Over the past 18 months, SEO has been relegated to a secondary or nonexistent service at many interactive agencies. That’s a shame. SEO existed long before Overture did, and it’s still a very effective way to maintain long-term, qualified search traffic.
Interestingly, many SEO firms offer search advertising services. Too many agencies outsource SEO because they don’t understand it. So my secondary goal is to help agencies and the public in general understand why search optimization is an important part of the Web development process, which brings me to my next resolution…
Resolution 3: I will integrate search into the Web design, development, and usability processes.
As a Web developer who created search-engine friendly design from the outset, I know how search is integral to the design, development, and usability processes. Keyword research conducted before wireframes are created is crucial to a site’s success.
What words do people respond to in a navigation scheme? Should I use the word “products” or “toys” on a navigation link? Is the word “search” or “find” better in an HTML title tag or heading?
Building a search-friendly Web site helps user goals as well as business goals. That’s why search integration has been part of our Web design process since 1995. My goal is to help usability professionals, Web standards advocates, and designers/developers incorporate search into their design processes.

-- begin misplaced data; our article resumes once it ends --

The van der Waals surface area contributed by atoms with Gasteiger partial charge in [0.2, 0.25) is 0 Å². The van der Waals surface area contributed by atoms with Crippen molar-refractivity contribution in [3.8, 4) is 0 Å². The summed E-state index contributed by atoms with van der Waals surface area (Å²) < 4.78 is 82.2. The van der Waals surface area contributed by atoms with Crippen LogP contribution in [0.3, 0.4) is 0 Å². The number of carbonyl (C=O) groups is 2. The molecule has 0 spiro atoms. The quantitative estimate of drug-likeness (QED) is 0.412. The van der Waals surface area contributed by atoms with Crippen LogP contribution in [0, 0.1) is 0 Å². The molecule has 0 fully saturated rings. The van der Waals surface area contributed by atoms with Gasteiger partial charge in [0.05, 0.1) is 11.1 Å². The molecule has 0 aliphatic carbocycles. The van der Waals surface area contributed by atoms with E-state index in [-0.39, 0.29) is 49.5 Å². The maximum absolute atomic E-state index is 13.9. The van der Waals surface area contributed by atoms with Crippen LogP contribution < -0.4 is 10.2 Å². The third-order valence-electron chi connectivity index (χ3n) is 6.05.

Resolution 4: I will stop making erroneous cause-and-effect conclusions without testing and verifying.
Search engine mythology continues to thrive. At the last usability conference I attended, I was dumbfounded at the number of Flash designers who still believe meta-tag content is imperative for a top Google position. Many search marketers continually make erroneous cause-and-effect conclusions without thorough testing or verifying their results with the people who count: search engine software engineers.
At the Stockholm Search Engine Strategies conference, one attendee insisted the more often a site is updated, the higher the position his site receives. The claim was a search engine spider will visit a site more frequently if the content is updated frequently because search engines want the most recent, relevant information in their search results. However, modifying your content every day won’t get your sites better search engine positions. Representatives from Google and Ask.com confirmed this.